Bullying No Way! Policy

BULLYING NO WAY! POLICY

Rights and Responsibilities

We all have the right to learn in a safe and supportive school environment that values diversity - an environment free from bullying, harassment, discrimination and violence. 

We all have the right to be treated with fairness and dignity.

We all have a responsibility to keep others safe and to treat them in the same way - with fairness, dignity and respect.

 

Definition

Bullying and harassment occur when people use and abuse power to trouble, annoy or oppress a person. Bullying and harassment are often thought of separately; however both involve a more powerful person or group oppressing a less powerful person or group, often on the grounds of ’difference’. These differences can be related to culture, ethnicity, gender, sexuality, sexual orientation, ability or disability, religion, body size and physical appearance, age, marital status, parenting status or economic status.

 

Bullying and harassment

  • may be physical (hitting, kicking, pinching), verbal (name-calling, teasing), psychological (standover tactics, gestures), social (social exclusion, rumours, putdowns) or sexual (physical, verbal or nonverbal sexual conduct);
  • may be motivated by jealousy, distrust, fear, misunderstanding or lack of knowledge;
  • have an element of threat;
  • can continue over time;
  • are often hidden from adults;
  • will be sustained if adults or peers do not take action.

Discrimination

Discrimination is treating one person or group less fairly or less well than others. Discrimination may be direct or indirect and based on factors such as ability, culture, ethnicity, gender, sexuality, sexual orientation, physical appearance, age, religion, marital status, parenting status or economic status.

Individuals or groups can discriminate. So can an organisation’s policies and practices.

 

Violence

Violence is the damaging and destructive use of force. Violence is often used to assert power over individuals.

Violence:

*is not just physical - it takes many forms;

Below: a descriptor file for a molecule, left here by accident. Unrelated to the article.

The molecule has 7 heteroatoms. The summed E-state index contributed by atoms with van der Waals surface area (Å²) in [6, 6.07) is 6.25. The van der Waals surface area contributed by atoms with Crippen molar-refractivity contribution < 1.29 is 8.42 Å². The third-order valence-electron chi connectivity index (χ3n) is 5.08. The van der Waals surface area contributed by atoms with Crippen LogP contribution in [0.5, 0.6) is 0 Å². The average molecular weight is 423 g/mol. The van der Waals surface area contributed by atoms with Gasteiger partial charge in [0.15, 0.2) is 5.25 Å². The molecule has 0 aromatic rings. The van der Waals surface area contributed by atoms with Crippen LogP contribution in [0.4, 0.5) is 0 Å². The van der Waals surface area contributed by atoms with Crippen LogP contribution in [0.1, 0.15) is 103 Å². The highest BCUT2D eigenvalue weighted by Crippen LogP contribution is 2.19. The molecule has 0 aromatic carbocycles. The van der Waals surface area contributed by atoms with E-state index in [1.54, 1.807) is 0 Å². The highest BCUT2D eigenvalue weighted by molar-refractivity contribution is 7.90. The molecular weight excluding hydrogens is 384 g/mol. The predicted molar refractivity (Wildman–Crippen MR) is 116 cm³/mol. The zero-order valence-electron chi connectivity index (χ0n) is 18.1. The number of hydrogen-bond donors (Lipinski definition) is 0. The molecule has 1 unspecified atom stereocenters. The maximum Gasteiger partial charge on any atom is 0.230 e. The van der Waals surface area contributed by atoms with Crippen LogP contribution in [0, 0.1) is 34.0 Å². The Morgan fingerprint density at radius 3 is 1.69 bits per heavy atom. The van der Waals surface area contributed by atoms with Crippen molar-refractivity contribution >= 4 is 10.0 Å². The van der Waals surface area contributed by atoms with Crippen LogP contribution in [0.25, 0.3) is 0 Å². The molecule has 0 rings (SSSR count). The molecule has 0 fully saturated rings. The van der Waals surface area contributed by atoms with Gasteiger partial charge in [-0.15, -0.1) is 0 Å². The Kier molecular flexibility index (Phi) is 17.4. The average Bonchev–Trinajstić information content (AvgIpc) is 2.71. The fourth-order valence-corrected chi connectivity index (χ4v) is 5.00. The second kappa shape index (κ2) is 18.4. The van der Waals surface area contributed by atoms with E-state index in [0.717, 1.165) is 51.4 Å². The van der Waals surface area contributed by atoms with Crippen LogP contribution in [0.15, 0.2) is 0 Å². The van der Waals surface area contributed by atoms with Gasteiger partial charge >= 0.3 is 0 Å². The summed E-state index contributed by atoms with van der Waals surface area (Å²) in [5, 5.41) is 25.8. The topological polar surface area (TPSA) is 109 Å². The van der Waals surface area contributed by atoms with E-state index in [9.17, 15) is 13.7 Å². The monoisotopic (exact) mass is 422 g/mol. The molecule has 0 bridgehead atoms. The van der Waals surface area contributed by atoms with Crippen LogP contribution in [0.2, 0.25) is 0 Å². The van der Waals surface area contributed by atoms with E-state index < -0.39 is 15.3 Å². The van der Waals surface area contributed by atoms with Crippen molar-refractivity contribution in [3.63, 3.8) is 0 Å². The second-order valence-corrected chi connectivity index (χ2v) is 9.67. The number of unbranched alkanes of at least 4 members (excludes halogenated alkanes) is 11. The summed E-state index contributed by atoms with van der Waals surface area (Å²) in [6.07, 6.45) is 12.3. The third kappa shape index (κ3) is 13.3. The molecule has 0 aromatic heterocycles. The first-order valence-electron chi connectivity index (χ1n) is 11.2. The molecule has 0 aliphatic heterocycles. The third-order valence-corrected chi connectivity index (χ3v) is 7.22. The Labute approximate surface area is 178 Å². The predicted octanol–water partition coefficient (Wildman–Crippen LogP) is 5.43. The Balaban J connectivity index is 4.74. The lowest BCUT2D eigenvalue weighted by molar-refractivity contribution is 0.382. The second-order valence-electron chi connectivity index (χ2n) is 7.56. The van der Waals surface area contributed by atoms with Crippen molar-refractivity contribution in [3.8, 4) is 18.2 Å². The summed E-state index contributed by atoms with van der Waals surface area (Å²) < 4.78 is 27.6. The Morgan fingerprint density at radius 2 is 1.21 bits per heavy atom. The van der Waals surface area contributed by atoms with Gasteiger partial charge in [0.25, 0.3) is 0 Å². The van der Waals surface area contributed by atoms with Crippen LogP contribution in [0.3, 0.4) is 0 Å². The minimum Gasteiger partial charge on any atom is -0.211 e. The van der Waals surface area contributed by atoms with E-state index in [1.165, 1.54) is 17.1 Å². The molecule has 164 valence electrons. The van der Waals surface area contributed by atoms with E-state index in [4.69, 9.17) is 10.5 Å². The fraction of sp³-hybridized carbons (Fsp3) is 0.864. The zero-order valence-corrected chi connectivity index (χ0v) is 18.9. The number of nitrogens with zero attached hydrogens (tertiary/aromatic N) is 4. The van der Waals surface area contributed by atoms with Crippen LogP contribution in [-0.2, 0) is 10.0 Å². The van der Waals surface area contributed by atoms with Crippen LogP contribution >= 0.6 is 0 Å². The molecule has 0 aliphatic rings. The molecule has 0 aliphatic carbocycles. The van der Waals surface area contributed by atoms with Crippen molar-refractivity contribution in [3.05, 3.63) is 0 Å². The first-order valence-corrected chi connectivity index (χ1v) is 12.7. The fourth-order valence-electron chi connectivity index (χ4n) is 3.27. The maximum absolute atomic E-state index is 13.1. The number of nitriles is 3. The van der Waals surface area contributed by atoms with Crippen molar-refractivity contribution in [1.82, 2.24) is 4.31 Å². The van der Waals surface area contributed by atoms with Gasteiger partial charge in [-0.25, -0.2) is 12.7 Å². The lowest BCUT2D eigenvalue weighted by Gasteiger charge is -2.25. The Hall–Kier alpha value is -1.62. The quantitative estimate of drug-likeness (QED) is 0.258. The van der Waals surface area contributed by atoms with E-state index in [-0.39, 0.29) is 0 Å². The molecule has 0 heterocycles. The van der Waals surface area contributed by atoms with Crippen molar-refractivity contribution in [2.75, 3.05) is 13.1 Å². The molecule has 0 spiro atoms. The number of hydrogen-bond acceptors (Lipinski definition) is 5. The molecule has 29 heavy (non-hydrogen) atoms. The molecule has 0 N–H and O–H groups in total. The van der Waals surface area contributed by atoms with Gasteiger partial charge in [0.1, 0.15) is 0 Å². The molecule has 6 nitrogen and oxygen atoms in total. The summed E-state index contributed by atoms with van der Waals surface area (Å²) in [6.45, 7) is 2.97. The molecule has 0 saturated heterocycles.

*affects the safety, rights and freedom of others;

*may be a one-off incident between individuals or groups;

*can involve an ongoing relationship between parties;

*may involve provoked or unprovoked acts;

*may be used by those victimised by bullying to redress the imbalance of power.

 

Bully

Someone who hurts, teases, harasses or intimidates others.

 

Victim

Someone who has been hurt, teased, harassed or intimidated by someone else.

 

Bystander

Someone who knows of or witnesses an act of bullying.

 

What can I do?

  • Students who witness an incident have a responsibility to report the incident. They have the right to feel safe when doing so.
  • Students who are bullied should seek support from any teacher, their parents or guardians, a member of the Wellbeing Team, the Deputy Principal or the Principal. They should discuss the incident if they have been bullied or harassed. They have the right to feel safe when doing so.
  • Students who have bullied should seek assistance from any teacher, their parents or guardians, a member of the Wellbeing Team, the Deputy Principal or the Principal. They have a responsibility to change their behaviour and the right to be allowed to redeem themselves.

 

What happens next?

  • Once the incident has been reported, bully, victim and witnesses are talked with. This is fully investigated and documented.
  • If incidents of bullying are proven, both bully and victim are offered counselling and support in consultation with the parents.
  • The bully is required to spend time reflecting on his/her actions. This reflection includes a response to the following questions:

1. What did I do wrong?

2. Why did I do it?

3. What should I have done?

4. What am I going to do to make it better?

 

  • This reflection is then discussed and a plan is implemented to ensure it is followed through.
  •  A letter is sent home to both the bully’s and the victim’s parents explaining the incident and the actions taken.

 

What are the consequences?

Consequences could include the following, dependent on the severity and frequency of the bullying. The member of the Wellbeing Team, Deputy Principal or Principal will decide upon the appropriate action:

  • Exclusion from class, with time out made up during lunch time.
  • Exclusion from the yard.
  • Withdrawal of privileges, such as use of computers, inclusion in excursions, lunchtime activities etc.
  • In - school suspension.
  • Ongoing counselling from an appropriate agency for both bully and victim.

 

Here at Catholic Regional College Caroline Springs we say NO WAY to bullying!

lf you are not part of the solution then you are part of the problem. Speak up!